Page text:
Link Overview:


The Professions...


What the...
mentoring program is, what is is not...

Benefits of a
Mentor/Protege Relationship...

The Mentoring

and Definitions...

Mentoring Styles

Attributes, Skills
and Functions of an Effective Mentor...

Attributes of a
Receptive Protege...

The Mentoring

Important Issues

A. Source
B. Activities
C. The Mentoring Contract



APEGGA recognizes the benefit to society of mentoring, and how it supports the goals of the Association. The transfer of skills and knowledge from experienced professionals to less experienced members of the Association provides continuity, successional management, and continued learning for all involved. Mentoring empowers less experienced members with skills they may traditionally have acquired through trial and error.

All members of the Association are encouraged to be actively involved in mentoring activities, either as mentors or protégés. To that end, the Association is committed to assisting its members by facilitating the formation of effective mentoring relationships. This document is designed to provide Association members with an introductory guide to mentorship. It should not be used as the only resource. There is an accompanying orientation seminar, and APEGGA encourages you to consult the print and electronic references listed in Appendix 1.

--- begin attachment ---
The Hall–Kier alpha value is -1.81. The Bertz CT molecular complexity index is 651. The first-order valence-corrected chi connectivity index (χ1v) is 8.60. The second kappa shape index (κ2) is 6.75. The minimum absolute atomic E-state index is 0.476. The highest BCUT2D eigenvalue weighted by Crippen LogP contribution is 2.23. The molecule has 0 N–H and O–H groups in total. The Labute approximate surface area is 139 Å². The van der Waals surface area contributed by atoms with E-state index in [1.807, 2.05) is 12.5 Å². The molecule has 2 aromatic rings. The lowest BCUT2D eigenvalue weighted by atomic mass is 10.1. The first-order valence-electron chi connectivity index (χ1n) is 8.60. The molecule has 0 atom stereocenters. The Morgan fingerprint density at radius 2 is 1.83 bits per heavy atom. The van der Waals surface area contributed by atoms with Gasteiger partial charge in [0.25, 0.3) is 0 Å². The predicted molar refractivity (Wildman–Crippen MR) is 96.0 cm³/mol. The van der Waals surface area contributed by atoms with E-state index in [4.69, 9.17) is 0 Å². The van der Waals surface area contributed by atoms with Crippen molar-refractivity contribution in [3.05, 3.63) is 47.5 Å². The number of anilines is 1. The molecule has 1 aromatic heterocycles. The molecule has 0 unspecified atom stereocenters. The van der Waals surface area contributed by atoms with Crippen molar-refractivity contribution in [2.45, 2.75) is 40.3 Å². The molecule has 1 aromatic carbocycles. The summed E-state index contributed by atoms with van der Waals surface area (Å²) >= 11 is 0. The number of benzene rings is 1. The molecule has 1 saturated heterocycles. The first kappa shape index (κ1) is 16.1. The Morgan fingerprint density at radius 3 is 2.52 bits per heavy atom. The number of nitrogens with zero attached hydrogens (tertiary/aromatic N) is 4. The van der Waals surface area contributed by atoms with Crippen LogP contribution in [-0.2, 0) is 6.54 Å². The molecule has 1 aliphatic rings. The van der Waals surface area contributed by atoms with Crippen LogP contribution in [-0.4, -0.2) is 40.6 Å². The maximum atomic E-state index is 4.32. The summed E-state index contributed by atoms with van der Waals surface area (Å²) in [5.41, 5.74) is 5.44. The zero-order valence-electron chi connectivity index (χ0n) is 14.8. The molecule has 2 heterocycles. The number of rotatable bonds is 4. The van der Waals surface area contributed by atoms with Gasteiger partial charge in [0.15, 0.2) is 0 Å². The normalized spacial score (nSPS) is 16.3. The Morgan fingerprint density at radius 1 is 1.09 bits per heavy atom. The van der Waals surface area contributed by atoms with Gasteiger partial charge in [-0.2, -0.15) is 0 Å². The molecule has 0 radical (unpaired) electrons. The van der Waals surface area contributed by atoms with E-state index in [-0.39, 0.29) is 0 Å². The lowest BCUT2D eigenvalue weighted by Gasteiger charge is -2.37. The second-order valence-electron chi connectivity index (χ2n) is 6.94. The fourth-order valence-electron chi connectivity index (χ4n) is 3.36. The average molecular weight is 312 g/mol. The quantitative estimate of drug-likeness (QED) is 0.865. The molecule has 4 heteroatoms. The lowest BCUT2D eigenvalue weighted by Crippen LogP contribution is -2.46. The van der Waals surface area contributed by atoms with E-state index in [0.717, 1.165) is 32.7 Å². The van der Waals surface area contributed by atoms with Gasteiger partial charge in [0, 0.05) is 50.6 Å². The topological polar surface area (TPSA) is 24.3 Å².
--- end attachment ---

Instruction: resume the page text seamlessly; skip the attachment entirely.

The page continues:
Current business magazines and journals such as Fast Company, Fortune, Business Week, and Entrepreneur frequently include material on mentoring. There are also 'technical' publications for human resource professionals such as Performance Improvement and Training and Development. Colleagues in other professional associations and provinces are also excellent sources of background and current material on mentoring.

All members are reminded to conduct themselves at the highest professional levels when dealing with other APEGGA members, as well as non-members. Everyone should be aware that the mentoring program outlined here focuses on non-technical aspects of professional practice/life, and that the confidence of employers remains foremost. All persons involved with mentoring activities outside their own employment situations should notify their employer, and establish and document their employer's approval. Each individual is bound to protect the proprietary information of their respective businesses.

Home . . . . . . Contact